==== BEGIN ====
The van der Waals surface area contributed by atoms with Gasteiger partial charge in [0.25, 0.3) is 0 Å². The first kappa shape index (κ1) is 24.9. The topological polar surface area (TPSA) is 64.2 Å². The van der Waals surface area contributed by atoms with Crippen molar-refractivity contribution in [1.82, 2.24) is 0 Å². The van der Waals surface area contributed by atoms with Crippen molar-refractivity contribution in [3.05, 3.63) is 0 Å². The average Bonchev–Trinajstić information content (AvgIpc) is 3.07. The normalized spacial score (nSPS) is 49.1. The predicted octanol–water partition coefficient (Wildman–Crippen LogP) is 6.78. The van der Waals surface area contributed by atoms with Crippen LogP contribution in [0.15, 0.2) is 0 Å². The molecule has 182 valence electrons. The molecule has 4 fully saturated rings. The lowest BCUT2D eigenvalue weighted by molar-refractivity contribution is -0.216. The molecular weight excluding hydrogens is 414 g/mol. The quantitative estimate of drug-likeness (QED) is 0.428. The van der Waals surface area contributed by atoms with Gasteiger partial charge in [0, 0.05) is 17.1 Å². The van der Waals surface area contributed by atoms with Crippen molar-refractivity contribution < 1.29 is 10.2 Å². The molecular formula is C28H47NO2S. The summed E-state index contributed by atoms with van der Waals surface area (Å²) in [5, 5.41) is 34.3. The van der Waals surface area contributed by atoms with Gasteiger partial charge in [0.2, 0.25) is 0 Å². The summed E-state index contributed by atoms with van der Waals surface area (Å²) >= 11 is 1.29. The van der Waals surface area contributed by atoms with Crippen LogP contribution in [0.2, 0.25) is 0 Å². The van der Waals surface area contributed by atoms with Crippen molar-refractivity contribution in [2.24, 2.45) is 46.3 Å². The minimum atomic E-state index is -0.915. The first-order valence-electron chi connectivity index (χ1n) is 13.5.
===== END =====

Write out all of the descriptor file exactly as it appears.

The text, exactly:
The van der Waals surface area contributed by atoms with Gasteiger partial charge in [0.25, 0.3) is 0 Å². The first kappa shape index (κ1) is 24.9. The topological polar surface area (TPSA) is 64.2 Å². The van der Waals surface area contributed by atoms with Crippen molar-refractivity contribution in [1.82, 2.24) is 0 Å². The van der Waals surface area contributed by atoms with Crippen molar-refractivity contribution in [3.05, 3.63) is 0 Å². The average Bonchev–Trinajstić information content (AvgIpc) is 3.07. The normalized spacial score (nSPS) is 49.1. The predicted octanol–water partition coefficient (Wildman–Crippen LogP) is 6.78. The van der Waals surface area contributed by atoms with Crippen LogP contribution in [0.15, 0.2) is 0 Å². The molecule has 182 valence electrons. The molecule has 4 fully saturated rings. The lowest BCUT2D eigenvalue weighted by molar-refractivity contribution is -0.216. The molecular weight excluding hydrogens is 414 g/mol. The quantitative estimate of drug-likeness (QED) is 0.428. The van der Waals surface area contributed by atoms with Gasteiger partial charge in [0, 0.05) is 17.1 Å². The van der Waals surface area contributed by atoms with Crippen molar-refractivity contribution < 1.29 is 10.2 Å². The molecular formula is C28H47NO2S. The summed E-state index contributed by atoms with van der Waals surface area (Å²) in [5, 5.41) is 34.3. The van der Waals surface area contributed by atoms with Gasteiger partial charge in [0.2, 0.25) is 0 Å². The summed E-state index contributed by atoms with van der Waals surface area (Å²) >= 11 is 1.29. The van der Waals surface area contributed by atoms with Crippen LogP contribution in [0.2, 0.25) is 0 Å². The van der Waals surface area contributed by atoms with Crippen molar-refractivity contribution in [2.24, 2.45) is 46.3 Å². The minimum atomic E-state index is -0.915. The first-order valence-electron chi connectivity index (χ1n) is 13.5.